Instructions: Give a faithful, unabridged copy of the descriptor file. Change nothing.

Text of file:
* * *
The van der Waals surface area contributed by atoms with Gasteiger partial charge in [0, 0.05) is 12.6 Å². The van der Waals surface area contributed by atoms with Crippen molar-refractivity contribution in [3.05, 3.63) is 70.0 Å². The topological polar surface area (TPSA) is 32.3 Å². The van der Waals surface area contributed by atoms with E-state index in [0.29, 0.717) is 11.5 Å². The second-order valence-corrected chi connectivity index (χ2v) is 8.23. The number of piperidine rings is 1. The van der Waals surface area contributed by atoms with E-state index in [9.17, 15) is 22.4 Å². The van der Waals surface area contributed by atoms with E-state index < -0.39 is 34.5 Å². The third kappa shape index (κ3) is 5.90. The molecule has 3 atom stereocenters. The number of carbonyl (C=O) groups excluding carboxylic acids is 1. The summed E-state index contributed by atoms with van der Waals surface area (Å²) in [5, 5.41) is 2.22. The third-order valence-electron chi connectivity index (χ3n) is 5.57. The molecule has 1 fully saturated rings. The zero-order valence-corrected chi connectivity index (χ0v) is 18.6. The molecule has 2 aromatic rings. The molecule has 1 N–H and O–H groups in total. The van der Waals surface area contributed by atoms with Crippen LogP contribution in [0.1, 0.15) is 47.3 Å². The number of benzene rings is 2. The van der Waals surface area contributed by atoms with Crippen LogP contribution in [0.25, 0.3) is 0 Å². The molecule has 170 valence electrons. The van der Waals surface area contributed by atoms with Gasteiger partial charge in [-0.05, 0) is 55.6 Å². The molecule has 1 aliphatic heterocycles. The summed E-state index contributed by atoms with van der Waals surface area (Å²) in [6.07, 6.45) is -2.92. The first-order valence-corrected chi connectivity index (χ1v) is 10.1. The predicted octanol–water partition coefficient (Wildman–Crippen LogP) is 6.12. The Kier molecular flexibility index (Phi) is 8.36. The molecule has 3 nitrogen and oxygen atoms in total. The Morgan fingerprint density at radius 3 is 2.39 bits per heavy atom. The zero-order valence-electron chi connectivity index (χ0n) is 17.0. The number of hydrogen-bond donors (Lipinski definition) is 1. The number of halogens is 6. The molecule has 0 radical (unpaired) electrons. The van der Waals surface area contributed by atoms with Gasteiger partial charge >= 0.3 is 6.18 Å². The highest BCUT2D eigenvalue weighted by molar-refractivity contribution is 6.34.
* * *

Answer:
The van der Waals surface area contributed by atoms with Gasteiger partial charge in [0, 0.05) is 12.6 Å². The van der Waals surface area contributed by atoms with Crippen molar-refractivity contribution in [3.05, 3.63) is 70.0 Å². The topological polar surface area (TPSA) is 32.3 Å². The van der Waals surface area contributed by atoms with E-state index in [0.29, 0.717) is 11.5 Å². The second-order valence-corrected chi connectivity index (χ2v) is 8.23. The number of piperidine rings is 1. The van der Waals surface area contributed by atoms with E-state index in [9.17, 15) is 22.4 Å². The van der Waals surface area contributed by atoms with E-state index < -0.39 is 34.5 Å². The third kappa shape index (κ3) is 5.90. The molecule has 3 atom stereocenters. The number of carbonyl (C=O) groups excluding carboxylic acids is 1. The summed E-state index contributed by atoms with van der Waals surface area (Å²) in [5, 5.41) is 2.22. The third-order valence-electron chi connectivity index (χ3n) is 5.57. The molecule has 1 fully saturated rings. The zero-order valence-corrected chi connectivity index (χ0v) is 18.6. The molecule has 2 aromatic rings. The molecule has 1 N–H and O–H groups in total. The van der Waals surface area contributed by atoms with Crippen LogP contribution in [0.1, 0.15) is 47.3 Å². The number of benzene rings is 2. The van der Waals surface area contributed by atoms with Crippen LogP contribution in [0.25, 0.3) is 0 Å². The molecule has 170 valence electrons. The van der Waals surface area contributed by atoms with Gasteiger partial charge in [-0.05, 0) is 55.6 Å². The molecule has 1 aliphatic heterocycles. The summed E-state index contributed by atoms with van der Waals surface area (Å²) in [6.07, 6.45) is -2.92. The first-order valence-corrected chi connectivity index (χ1v) is 10.1. The predicted octanol–water partition coefficient (Wildman–Crippen LogP) is 6.12. The Kier molecular flexibility index (Phi) is 8.36. The molecule has 3 nitrogen and oxygen atoms in total. The Morgan fingerprint density at radius 3 is 2.39 bits per heavy atom. The zero-order valence-electron chi connectivity index (χ0n) is 17.0. The number of hydrogen-bond donors (Lipinski definition) is 1. The number of halogens is 6. The molecule has 0 radical (unpaired) electrons. The van der Waals surface area contributed by atoms with Gasteiger partial charge >= 0.3 is 6.18 Å². The highest BCUT2D eigenvalue weighted by molar-refractivity contribution is 6.34.